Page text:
Over more than eight decades, the Buffalo Frontier Post #25 has served as a key service organization in Buffalo in both the Veteran (Jewish and non-Jewish) and wider community. Members have worked in various volunteer capacities at the local Veterans Hospital fundraising for equipment and special program services, providing nurses aid support, organizing Christmas Party and 4th of July Party events, distributing cakes and gifts for patients’ birthdays, delivering books and magazines to the hospital and general visiting. In addition, it has provided similar services to Weinberg Campus and its forerunner, Rosa Coplon Old Jewish Folks Home. Members have supported the Servicemen’s Hospitality Center at Airport and annually posted flag on the graves of the fallen within sections of non-sectarian cemeteries including Forest Lawn and Elmlawn Memorial Park and a number of Jewish cemeteries. The post has also been a sponsor of Boy Scout Troop No. 47.
Locations Over Time
18 E. Spring Street, Williamsville, NY (Veterans of Foreign Wars building).
1460 Hertel Avenue, Buffalo, NY 14216
277 Linwood Avenue, Buffalo, NY 14209
Maurice Sands, Buffalo Frontier Post no. 25, 80th Anniversary, 1929-2009, Collection of Jewish War Veterans, Buffalo Frontier Post no. 25, Benjamin and Dr. Edgar R. Cofeld Judaic Museum, Benjamin and Dr. Edgar R. Cofeld Judaic Museum, Courtesy of Temple Beth Zion.
Buffalo Jewish Review
[Only available off-line/in-person research at the Buffalo Central Library, Buffalo History Museum and the University at Buffalo, University Archives].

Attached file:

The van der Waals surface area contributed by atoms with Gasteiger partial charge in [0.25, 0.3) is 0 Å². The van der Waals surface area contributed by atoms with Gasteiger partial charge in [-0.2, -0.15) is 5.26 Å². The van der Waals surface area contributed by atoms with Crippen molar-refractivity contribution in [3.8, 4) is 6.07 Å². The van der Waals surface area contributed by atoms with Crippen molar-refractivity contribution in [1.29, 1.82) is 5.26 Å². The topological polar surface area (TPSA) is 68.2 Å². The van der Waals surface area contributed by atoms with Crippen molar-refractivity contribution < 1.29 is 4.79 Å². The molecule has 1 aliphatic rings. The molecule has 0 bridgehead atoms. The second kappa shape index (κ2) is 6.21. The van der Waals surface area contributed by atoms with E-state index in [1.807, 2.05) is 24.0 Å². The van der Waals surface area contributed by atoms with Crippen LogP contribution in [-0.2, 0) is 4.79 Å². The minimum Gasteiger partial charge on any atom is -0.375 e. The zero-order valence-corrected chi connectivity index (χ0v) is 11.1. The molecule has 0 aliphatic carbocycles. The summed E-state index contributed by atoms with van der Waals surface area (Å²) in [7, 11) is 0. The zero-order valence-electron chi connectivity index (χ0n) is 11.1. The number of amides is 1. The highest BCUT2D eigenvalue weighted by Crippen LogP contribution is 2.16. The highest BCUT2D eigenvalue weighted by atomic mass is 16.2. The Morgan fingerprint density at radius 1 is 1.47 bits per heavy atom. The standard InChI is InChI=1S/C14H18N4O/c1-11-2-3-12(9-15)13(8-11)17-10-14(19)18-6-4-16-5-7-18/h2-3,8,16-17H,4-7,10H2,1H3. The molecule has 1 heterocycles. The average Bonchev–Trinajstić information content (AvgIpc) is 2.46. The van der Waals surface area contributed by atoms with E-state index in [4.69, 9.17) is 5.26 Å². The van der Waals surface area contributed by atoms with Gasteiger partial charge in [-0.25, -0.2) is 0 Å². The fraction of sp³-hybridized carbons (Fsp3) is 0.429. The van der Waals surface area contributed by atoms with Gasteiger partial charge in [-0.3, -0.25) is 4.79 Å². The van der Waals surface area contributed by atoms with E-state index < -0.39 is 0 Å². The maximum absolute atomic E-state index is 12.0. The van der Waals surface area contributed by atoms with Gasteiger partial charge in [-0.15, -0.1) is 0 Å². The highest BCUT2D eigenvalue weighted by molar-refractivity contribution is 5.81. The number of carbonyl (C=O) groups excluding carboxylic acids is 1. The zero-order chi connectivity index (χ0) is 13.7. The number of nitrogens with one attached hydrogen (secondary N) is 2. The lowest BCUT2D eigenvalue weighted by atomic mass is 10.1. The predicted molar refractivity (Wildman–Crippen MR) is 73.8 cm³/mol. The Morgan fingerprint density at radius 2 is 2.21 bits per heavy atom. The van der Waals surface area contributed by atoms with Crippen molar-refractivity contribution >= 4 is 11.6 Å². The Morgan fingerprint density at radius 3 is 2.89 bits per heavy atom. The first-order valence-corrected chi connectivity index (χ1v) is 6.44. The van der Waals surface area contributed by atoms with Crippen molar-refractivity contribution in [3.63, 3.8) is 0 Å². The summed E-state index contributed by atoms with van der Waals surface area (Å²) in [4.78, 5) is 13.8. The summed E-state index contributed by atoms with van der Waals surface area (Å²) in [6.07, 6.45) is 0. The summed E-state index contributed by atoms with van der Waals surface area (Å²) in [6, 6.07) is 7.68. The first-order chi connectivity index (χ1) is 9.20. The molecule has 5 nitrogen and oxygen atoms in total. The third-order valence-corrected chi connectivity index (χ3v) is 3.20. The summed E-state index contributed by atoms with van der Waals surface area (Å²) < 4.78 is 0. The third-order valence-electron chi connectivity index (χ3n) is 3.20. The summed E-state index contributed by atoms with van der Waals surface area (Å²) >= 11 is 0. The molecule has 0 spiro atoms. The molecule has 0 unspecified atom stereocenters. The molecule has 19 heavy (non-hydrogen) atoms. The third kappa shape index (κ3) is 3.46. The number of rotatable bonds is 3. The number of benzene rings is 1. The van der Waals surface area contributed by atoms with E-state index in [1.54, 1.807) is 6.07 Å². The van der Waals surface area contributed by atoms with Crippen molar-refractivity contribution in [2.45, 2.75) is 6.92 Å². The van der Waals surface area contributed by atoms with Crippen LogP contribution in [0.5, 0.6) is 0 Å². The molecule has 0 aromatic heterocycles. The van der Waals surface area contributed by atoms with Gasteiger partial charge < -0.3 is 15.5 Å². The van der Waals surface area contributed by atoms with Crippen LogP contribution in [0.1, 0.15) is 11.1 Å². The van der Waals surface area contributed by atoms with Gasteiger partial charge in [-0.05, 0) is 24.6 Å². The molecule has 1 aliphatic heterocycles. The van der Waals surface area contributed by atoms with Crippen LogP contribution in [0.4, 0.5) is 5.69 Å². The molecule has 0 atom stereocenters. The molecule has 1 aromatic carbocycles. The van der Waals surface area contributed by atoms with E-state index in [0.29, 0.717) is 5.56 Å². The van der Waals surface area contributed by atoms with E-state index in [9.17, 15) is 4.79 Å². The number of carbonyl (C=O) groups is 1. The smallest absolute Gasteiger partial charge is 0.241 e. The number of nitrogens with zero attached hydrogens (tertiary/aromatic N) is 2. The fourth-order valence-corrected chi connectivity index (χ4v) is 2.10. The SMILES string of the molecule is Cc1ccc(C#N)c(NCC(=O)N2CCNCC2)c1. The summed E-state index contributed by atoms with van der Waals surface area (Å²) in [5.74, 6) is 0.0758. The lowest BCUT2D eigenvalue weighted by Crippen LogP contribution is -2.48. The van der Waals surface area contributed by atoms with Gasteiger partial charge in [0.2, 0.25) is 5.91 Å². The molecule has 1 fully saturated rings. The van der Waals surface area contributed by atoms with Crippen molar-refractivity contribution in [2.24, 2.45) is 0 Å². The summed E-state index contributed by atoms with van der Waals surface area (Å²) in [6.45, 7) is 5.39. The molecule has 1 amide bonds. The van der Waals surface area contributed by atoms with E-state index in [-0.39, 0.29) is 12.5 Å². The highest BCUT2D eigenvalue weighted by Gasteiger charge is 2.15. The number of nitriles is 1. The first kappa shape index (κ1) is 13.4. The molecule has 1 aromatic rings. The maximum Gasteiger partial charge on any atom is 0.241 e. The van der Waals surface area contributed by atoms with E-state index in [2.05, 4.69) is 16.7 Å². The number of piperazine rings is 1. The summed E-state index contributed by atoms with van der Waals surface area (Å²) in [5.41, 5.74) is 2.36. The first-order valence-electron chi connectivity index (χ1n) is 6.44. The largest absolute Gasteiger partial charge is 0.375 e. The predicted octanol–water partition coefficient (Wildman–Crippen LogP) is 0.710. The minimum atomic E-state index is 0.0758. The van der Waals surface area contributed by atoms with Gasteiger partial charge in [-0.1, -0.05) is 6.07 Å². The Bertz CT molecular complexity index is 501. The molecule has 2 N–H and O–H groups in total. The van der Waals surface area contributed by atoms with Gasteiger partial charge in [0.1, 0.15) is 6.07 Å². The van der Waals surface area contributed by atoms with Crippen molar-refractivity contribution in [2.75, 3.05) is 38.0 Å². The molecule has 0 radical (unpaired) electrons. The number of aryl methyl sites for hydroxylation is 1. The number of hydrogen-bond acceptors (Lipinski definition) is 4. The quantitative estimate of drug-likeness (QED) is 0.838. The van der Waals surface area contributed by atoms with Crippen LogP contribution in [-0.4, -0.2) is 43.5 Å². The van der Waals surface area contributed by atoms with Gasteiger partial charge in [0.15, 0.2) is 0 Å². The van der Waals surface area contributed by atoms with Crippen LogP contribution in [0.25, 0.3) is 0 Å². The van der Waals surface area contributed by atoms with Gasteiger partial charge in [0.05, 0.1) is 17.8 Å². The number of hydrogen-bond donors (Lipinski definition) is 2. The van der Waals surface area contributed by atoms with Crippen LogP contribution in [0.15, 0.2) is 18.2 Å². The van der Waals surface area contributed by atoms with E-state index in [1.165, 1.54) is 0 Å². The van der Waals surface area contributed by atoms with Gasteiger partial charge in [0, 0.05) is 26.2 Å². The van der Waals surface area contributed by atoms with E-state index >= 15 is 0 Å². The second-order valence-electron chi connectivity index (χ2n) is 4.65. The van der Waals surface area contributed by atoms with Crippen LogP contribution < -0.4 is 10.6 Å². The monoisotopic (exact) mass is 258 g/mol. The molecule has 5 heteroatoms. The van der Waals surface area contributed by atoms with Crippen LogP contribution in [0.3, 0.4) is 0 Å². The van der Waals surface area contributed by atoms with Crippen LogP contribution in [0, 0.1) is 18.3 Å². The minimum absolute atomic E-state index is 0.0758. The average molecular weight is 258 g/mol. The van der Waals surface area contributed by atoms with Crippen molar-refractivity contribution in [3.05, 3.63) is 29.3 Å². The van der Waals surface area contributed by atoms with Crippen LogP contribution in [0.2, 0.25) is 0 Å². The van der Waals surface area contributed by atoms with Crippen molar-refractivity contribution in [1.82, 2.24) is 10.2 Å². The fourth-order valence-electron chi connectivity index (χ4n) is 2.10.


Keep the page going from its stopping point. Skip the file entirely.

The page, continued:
Numerous articles on the activities of the Post have appeared over the decades in the Buffalo Jewish Review. This paper, however, is neither indexed nor digitized during the active period of the Buffalo Frontier Post.
Plaque erected by Buffalo Frontier Post #25 Jewish War Veterans
This plaque is located at the Buffalo and Erie County Naval and Military Park building and was dedicated in September 1993.
The text of the plaque is dedicated “To the Memory of all Those Who Defended the Ideals of the United States of America.”
Other Jewish War Veterans Plaques are located at the JCC Delaware Avenue and Pine Ridge.
Discover More Collections
Archival Collections in Buffalo
- Buffalo History Museum, Buffalo, NY, Jewish War Veterans, Buffalo Frontier Post #25, Mss. B2016-01
- Benjamin and Dr. Edgar R. Cofeld Judaic Museum, Buffalo, NY, Jewish War Veterans, Buffalo Frontier Post #25, Gift of Donald and Helene Barish.
Collection at the University Archives, University at Buffalo, Buffalo, NY
Contribute to this Page
Although three collections document the Buffalo Jewish War Veterans Post 25, there are very limited numbers of images within these collections. We are seeking photographs, film, mementos and written recollections relating to both military service and war-time experiences and memories of Buffalo Jewish War Veterans Post 25 and Buffalo Jewish War Veterans Post 259 to digitize or copy. If you have materials you’d like to make available for this purpose, please contact us.
We are grateful to Maurice Sands (z”l) and Donald Barish (z”l) and Helen Barish who created and donated Buffalo Jewish War Veterans Post 25 archives to several repositories. Our thanks to the Buffalo History Museum for granting permission to use images, and the University at Buffalo, University Archives as well as the Foundation for Jewish Philanthropies for permission to reproduce images created by Izon-Don Dannecker as part of a multi-year documentation project carried out by the Jewish Buffalo Archives Project.